My Writing Notebook: How I Plan For NaNoWriMo

how i plan for nanowrimo, with a writing notebook

Are you a complete beginner when it comes to planning novels? Perhaps you’re doing what I did in my first year of National Novel Writing Month: frantically reading blog posts, hoping someone will have the secret to succeeding this month. While I did write a guide on how I wrote 50,000 words in less than a month, I’m nowhere near an expert. National Novel Writing Month is hard.

This year will be my third year taking part in NaNoWriMo, and I feel like I’ve finally created a writing notebook I’m proud of. For those who don’t know, writing notebooks are basically somewhere you can gather all of your novel information in one place. Personally, this allows my writing to be far more organised than it would be otherwise.

With that said, I thought I’d take this opportunity to share some of the things I include in my writing notebook. In addition to that, I also hope to offer a little insight into my planning methods before the month begins.

title page

Title Page

I’ve created title pages for my novels since I started NaNoWriMo, so it seemed only fitting to print them out and include them in my writing notebook. While it’s obvious that my editing skills are nothing special, it’s nice to have something that a published book would have to motivate me. I ended up entering one Camp NaNo (events that occur in April and July) without a book cover, so this is definitely a contributor to my success!

plot and chapter outlines

Plot and Chapter Outline

This next section is where I do the majority of my planning, so it makes sense that it takes the longest amount of time to explain. I like to have this as my first section as it means my novel planning is as accessible as it can be.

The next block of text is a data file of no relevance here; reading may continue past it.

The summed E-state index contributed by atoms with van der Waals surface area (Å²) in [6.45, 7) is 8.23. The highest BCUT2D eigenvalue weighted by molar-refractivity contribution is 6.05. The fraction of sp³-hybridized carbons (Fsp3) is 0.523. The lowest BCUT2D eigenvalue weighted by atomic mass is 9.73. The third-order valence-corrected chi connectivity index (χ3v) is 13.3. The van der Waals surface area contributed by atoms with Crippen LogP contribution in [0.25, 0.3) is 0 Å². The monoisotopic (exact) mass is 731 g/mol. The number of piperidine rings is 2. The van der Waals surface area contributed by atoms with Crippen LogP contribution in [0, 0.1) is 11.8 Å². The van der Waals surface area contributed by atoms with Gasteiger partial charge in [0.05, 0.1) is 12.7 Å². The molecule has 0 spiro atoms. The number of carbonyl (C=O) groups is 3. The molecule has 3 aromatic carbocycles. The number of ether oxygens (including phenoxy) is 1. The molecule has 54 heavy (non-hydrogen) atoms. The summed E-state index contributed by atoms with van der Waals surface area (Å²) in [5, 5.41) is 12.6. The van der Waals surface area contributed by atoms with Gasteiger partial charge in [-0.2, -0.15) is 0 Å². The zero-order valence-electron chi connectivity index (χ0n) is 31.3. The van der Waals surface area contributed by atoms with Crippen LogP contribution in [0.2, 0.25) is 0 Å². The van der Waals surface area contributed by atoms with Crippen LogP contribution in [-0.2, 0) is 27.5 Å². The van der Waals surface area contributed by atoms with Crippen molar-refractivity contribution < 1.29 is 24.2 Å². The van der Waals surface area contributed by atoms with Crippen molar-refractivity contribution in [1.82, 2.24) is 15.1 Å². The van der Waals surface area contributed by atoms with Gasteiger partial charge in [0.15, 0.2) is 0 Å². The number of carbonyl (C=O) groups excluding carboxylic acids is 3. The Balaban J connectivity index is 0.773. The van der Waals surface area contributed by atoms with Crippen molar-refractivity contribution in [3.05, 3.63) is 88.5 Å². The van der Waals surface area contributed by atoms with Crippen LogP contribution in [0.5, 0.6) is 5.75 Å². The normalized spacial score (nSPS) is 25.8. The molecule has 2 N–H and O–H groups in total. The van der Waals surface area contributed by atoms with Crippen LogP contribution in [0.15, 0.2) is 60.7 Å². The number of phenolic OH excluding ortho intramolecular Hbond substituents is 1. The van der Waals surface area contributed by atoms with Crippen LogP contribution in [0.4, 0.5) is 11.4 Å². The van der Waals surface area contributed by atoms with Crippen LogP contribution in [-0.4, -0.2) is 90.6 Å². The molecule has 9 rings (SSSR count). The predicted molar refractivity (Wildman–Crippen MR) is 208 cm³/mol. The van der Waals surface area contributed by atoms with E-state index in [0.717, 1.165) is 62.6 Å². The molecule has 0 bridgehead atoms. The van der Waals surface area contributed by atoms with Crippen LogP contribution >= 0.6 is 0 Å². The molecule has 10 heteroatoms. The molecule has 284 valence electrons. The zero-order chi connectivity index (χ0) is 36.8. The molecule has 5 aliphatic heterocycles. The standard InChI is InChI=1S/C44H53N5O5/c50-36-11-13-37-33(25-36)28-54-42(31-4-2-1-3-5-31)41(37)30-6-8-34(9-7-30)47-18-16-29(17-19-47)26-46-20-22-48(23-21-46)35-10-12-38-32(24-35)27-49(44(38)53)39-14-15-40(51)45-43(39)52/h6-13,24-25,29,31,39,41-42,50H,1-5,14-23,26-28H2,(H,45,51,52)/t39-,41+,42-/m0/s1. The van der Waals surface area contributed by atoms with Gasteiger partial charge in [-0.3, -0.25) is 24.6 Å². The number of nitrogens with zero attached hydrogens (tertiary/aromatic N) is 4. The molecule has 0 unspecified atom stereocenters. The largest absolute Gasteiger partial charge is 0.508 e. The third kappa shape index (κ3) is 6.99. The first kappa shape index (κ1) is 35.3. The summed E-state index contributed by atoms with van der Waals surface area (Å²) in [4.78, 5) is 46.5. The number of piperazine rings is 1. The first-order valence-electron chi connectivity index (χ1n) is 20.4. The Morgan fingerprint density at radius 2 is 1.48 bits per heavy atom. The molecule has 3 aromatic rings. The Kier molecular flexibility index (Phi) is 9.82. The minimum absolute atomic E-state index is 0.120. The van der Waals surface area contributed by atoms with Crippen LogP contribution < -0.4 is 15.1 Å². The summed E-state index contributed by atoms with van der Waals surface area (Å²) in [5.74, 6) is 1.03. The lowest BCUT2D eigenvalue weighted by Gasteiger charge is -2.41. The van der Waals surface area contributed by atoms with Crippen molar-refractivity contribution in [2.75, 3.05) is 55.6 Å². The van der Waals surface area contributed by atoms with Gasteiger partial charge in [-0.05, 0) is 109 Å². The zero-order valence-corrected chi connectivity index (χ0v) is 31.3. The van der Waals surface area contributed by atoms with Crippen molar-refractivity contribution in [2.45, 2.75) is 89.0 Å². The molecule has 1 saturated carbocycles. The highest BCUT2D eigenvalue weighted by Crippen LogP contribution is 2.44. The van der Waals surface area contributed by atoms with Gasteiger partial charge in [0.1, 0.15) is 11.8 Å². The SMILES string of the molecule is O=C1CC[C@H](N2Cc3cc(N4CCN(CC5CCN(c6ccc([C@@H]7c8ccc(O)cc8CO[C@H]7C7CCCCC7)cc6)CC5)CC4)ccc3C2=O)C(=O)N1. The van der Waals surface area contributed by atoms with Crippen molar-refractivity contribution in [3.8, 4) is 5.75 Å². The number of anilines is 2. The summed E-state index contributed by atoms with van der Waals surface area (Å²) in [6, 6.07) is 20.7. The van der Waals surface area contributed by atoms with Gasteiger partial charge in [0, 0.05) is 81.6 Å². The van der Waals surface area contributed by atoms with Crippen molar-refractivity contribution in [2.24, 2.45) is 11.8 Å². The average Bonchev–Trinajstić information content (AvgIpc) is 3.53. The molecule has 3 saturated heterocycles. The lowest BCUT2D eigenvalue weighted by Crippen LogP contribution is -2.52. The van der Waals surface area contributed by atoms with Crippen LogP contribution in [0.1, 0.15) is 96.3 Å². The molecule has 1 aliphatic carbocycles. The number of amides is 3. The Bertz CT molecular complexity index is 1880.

The first thing I include in this section is an overall summary of the novel I’m writing. This tends to be one or two a4 pages explaining the general plot of the story. I find this is helpful when it comes to breaking the novel down further, into chapters, and also helps me realise where I’m going when I get stuck halfway through a novel.

The second part in this section, a new addition to my notebook this year, is the 5-point-method. You’ll probably know what I’m talking about if I mention the mountain method: beginning, build-up, climax, resolution and ending. I’d dismissed this method until this year as it’s something I learned in primary school, but it’s been crucial in creating a strong ending this year. They’ve always been my weakest point, so knowing I have an ending I’m happy with before I’ve started writing is a great confidence booster.

The final part of this section is my chapter outline, where I break the overall summary into chapter guidelines. I don’t make the notes for each chapter more than a few sentences, but it’s great guidance when I’m struggling with good old writer’s block and need to know where I’m going. I think this is where my roots in winging it show, though, as I’m constantly noting changes on the pages throughout the month!



I think researching is such an overlooked part of novel writing. In order to portray things accurately, especially if you’re writing a contemporary novel, research is crucial. Obviously, it depends on the topic you’re writing about and your knowledge beforehand, but I couldn’t be without a section dedicated to researching.

I like to use this section to jot down information I think I’ll need when writing my novel, but it also comes in handy during the month. If I’m writing a scene while I’m really in the flow of writing, for example, I’ll write down my question to research later and carry on with what I’m doing. That way I can edit it later that evening if I’m inaccurate in my knowledge, or during a second draft, without disrupting my productivity.